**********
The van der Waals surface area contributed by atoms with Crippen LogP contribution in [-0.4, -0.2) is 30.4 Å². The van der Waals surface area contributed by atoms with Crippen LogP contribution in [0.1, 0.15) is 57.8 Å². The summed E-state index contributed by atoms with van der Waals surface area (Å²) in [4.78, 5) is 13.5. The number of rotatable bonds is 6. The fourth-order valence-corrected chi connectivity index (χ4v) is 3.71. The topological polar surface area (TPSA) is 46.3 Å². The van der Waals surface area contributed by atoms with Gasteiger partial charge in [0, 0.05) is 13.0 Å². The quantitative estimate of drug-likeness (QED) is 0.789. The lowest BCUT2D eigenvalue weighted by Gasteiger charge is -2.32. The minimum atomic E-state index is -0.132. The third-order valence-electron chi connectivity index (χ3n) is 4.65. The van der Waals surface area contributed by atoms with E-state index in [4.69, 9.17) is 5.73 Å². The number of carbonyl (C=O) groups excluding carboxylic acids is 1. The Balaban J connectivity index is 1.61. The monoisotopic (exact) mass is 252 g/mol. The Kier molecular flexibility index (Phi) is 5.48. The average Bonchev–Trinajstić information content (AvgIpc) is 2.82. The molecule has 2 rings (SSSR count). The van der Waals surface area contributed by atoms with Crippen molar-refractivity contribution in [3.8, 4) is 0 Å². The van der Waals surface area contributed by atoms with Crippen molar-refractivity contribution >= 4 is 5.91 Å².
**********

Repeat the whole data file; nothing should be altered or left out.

The van der Waals surface area contributed by atoms with Crippen LogP contribution in [-0.4, -0.2) is 30.4 Å². The van der Waals surface area contributed by atoms with Crippen LogP contribution in [0.1, 0.15) is 57.8 Å². The summed E-state index contributed by atoms with van der Waals surface area (Å²) in [4.78, 5) is 13.5. The number of rotatable bonds is 6. The fourth-order valence-corrected chi connectivity index (χ4v) is 3.71. The topological polar surface area (TPSA) is 46.3 Å². The van der Waals surface area contributed by atoms with Gasteiger partial charge in [0, 0.05) is 13.0 Å². The quantitative estimate of drug-likeness (QED) is 0.789. The lowest BCUT2D eigenvalue weighted by Gasteiger charge is -2.32. The minimum atomic E-state index is -0.132. The third-order valence-electron chi connectivity index (χ3n) is 4.65. The van der Waals surface area contributed by atoms with E-state index in [4.69, 9.17) is 5.73 Å². The number of carbonyl (C=O) groups excluding carboxylic acids is 1. The Balaban J connectivity index is 1.61. The monoisotopic (exact) mass is 252 g/mol. The Kier molecular flexibility index (Phi) is 5.48. The average Bonchev–Trinajstić information content (AvgIpc) is 2.82. The molecule has 2 rings (SSSR count). The van der Waals surface area contributed by atoms with Crippen molar-refractivity contribution in [3.8, 4) is 0 Å². The van der Waals surface area contributed by atoms with Crippen molar-refractivity contribution >= 4 is 5.91 Å².